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Animal rights documentaries

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Over the years activists for many causes have successfully used films to move people to action but mass media is changing faster than its audience can assess its sources. The recent animal rights shock-umentary Blackfish, which was presented at Sundance Film Festival, has received an appropriate backlash for lack of fact checking and a type of cutting room trickery that is simply not reporting or news. Documentaries have a long history of presenting both sides for thought provoking aftermath. Campaign films are just advertising. Blackfish is a campaign.

In one scene, a bloody trainer struggles to compose himself while sad music and stories of dangerous whales are voiced over the scene. At no time does the filmmaker include very important information that the trainer, who is involved in the production of Blackfish, got hurt walking into a monitor screen. Movies and stories that are designed to make you feel are powerful. But when they exclude facts to cause feelings about something that never happened, they use their viewers as pawns in their advertising goals. Check out this trainer who is featured in the movie and seeks to undo the damage done to his reputation, the slain trainer Dawn Bracheau's life's work and SeaWorld by the lies in the movie.

This is relevant to Borzoi because the agenda of animal rights activists set in the 1980's as part of the Green Party platform summarized at Time4dogs is as follows (a complete list):

  • We strongly discourage any further breeding of companion animals, including pedigreed or purebred dogs and cats.
  • We encourage vegetarianism for ethical, ecological, and health reasons.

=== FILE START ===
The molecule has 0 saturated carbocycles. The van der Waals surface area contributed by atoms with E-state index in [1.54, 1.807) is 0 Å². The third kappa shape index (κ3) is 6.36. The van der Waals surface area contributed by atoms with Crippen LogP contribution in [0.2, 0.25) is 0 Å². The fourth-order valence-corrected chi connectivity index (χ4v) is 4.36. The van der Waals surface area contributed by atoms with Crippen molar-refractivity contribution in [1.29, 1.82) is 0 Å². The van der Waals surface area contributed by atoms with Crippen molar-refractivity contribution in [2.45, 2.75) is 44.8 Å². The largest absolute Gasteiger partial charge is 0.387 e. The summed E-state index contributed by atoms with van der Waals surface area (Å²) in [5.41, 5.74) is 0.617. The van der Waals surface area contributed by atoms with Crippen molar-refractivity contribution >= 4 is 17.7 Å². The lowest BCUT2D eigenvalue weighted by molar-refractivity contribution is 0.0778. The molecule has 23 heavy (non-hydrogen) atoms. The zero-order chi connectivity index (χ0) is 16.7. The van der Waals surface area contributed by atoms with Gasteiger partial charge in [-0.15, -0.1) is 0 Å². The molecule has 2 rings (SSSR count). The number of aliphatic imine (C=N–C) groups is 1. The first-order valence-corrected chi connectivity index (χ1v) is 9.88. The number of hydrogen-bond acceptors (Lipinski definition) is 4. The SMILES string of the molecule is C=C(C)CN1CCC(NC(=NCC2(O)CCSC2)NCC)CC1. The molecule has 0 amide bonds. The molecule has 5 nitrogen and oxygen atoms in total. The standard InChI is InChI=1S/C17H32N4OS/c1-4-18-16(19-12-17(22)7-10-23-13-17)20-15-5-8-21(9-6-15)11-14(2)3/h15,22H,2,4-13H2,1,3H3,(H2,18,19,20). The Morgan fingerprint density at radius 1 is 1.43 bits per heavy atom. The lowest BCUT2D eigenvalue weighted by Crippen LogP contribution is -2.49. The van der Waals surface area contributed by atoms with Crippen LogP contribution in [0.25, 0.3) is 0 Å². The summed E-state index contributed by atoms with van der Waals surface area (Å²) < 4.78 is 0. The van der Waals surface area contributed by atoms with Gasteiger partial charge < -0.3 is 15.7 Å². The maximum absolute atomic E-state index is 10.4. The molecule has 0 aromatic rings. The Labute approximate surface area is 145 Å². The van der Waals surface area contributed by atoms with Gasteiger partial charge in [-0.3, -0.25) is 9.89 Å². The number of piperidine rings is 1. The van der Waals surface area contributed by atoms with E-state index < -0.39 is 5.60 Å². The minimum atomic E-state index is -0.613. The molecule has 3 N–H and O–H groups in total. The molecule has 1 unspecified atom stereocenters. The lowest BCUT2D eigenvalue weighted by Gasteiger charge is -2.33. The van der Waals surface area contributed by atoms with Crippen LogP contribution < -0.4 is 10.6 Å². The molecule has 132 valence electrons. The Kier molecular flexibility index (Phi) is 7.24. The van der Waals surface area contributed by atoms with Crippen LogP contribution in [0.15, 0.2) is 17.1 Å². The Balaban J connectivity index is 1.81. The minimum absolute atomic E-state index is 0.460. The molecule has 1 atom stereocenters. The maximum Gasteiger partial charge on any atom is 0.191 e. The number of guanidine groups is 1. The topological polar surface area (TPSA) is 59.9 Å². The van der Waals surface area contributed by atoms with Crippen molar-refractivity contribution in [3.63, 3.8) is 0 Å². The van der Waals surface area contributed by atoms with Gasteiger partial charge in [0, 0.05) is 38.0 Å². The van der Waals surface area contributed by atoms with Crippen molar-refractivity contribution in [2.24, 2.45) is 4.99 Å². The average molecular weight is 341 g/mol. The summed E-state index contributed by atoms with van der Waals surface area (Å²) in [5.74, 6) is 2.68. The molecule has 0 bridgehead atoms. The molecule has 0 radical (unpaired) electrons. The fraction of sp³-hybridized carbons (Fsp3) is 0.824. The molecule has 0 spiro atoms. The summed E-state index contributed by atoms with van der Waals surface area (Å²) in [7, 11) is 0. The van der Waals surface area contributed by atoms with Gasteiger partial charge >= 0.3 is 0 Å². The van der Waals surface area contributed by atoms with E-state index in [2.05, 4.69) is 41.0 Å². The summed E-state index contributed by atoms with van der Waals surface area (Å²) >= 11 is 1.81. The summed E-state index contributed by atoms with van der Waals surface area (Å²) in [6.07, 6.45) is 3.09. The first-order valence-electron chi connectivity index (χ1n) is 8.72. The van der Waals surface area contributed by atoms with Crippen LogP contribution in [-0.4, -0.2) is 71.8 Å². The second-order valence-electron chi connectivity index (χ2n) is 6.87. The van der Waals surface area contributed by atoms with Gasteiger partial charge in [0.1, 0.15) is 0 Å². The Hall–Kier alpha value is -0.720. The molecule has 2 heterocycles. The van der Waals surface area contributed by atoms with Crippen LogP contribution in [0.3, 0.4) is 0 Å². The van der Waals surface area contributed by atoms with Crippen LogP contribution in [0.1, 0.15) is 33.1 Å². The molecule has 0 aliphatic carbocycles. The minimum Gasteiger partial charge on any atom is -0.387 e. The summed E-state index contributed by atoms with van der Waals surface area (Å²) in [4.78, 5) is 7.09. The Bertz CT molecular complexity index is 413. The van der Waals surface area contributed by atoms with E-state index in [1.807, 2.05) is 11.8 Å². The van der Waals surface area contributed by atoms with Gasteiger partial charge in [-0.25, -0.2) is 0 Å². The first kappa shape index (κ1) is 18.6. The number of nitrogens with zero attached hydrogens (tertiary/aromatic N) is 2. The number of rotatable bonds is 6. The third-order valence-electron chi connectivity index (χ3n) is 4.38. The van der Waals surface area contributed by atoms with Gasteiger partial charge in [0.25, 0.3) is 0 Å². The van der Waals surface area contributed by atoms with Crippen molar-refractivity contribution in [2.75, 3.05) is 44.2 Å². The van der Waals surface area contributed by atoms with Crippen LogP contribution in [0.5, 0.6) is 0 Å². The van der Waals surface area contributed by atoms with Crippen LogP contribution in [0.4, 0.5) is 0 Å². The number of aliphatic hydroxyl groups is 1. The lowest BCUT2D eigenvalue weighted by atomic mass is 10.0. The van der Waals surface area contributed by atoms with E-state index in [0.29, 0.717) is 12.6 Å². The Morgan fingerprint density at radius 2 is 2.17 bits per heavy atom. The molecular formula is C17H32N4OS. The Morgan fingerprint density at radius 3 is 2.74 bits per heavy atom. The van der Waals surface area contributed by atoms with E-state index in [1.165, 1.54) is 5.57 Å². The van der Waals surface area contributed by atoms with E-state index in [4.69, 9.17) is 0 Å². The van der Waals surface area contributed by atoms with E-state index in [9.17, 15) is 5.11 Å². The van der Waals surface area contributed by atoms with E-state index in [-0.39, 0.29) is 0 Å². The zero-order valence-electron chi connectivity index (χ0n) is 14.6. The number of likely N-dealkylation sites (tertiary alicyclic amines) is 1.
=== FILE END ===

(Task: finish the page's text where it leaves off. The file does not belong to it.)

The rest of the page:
• We call for the eventual elimination of animal agriculture.
  • We believe that animals should be left in their appropriate environments in the wild, not showcased for entertainment purposes.
  • Hunting, trapping, and fishing for sport should be prohibited.

These beliefs and those who espouse them are honorable on their face. The problem is that recruiting new believers involves lying through stories like Pepper the Dalmatian and movies like Purebred Paradox and Blackfish (whales are not even fish). If gaining support for a movement includes misleading people, it's dangerous. There are many animal rights advocates who see no reason to mislead anyone and don't take part in it. They still want these policies to take hold and actively promote and campaign for laws that will get us all closer to these goals. But the majority of animal rights activists were not born in the 1980's and they know little of the ultimate goals. Most followers are young animal lovers who take excellent care of their pets and make sustainable choices in their purchases. They have no idea that elimination of dogs and cats is part of the plan.

So what can we do about it? The first thing is to unite as dog owners, then pet owners, then animal caretakers and finally as voters. Sometimes groups with differing opinions on puppy vaccine schedules and horsemanship practices spend so much time arguing about how to care for our companions we become a disjointed cacophony. Maybe we don't even get involved in politics. But "politics" gets involved with us whether we choose it or not. If you care about your dogs, pay attention. There are people with money and power who don't want you to have any. And they convince others to support them with movies like Blackfish.